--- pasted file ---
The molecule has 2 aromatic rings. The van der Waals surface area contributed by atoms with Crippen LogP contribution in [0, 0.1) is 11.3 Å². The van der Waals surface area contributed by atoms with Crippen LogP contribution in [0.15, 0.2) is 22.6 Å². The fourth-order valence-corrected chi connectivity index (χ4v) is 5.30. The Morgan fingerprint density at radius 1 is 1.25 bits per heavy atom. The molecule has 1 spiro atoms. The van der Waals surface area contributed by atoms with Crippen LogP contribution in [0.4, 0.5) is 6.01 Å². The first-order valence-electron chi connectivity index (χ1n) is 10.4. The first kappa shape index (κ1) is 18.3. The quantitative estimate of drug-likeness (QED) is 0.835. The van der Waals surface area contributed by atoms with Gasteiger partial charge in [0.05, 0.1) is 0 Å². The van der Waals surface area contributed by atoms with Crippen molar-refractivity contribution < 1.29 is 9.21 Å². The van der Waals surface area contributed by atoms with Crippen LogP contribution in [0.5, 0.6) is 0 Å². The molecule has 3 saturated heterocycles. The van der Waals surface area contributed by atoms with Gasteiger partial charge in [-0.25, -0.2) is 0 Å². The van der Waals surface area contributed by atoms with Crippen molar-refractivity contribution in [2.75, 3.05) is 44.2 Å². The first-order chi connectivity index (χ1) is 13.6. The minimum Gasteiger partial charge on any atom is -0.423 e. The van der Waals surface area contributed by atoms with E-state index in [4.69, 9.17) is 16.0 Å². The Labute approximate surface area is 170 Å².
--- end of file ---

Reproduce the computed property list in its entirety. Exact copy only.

The molecule has 2 aromatic rings. The van der Waals surface area contributed by atoms with Crippen LogP contribution in [0, 0.1) is 11.3 Å². The van der Waals surface area contributed by atoms with Crippen LogP contribution in [0.15, 0.2) is 22.6 Å². The fourth-order valence-corrected chi connectivity index (χ4v) is 5.30. The Morgan fingerprint density at radius 1 is 1.25 bits per heavy atom. The molecule has 1 spiro atoms. The van der Waals surface area contributed by atoms with Crippen LogP contribution in [0.4, 0.5) is 6.01 Å². The first-order valence-electron chi connectivity index (χ1n) is 10.4. The first kappa shape index (κ1) is 18.3. The quantitative estimate of drug-likeness (QED) is 0.835. The van der Waals surface area contributed by atoms with Gasteiger partial charge in [0.05, 0.1) is 0 Å². The van der Waals surface area contributed by atoms with Crippen molar-refractivity contribution < 1.29 is 9.21 Å². The van der Waals surface area contributed by atoms with Crippen LogP contribution in [0.5, 0.6) is 0 Å². The molecule has 3 saturated heterocycles. The van der Waals surface area contributed by atoms with Gasteiger partial charge in [-0.25, -0.2) is 0 Å². The van der Waals surface area contributed by atoms with Crippen molar-refractivity contribution in [2.75, 3.05) is 44.2 Å². The first-order chi connectivity index (χ1) is 13.6. The minimum Gasteiger partial charge on any atom is -0.423 e. The van der Waals surface area contributed by atoms with E-state index in [4.69, 9.17) is 16.0 Å². The Labute approximate surface area is 170 Å².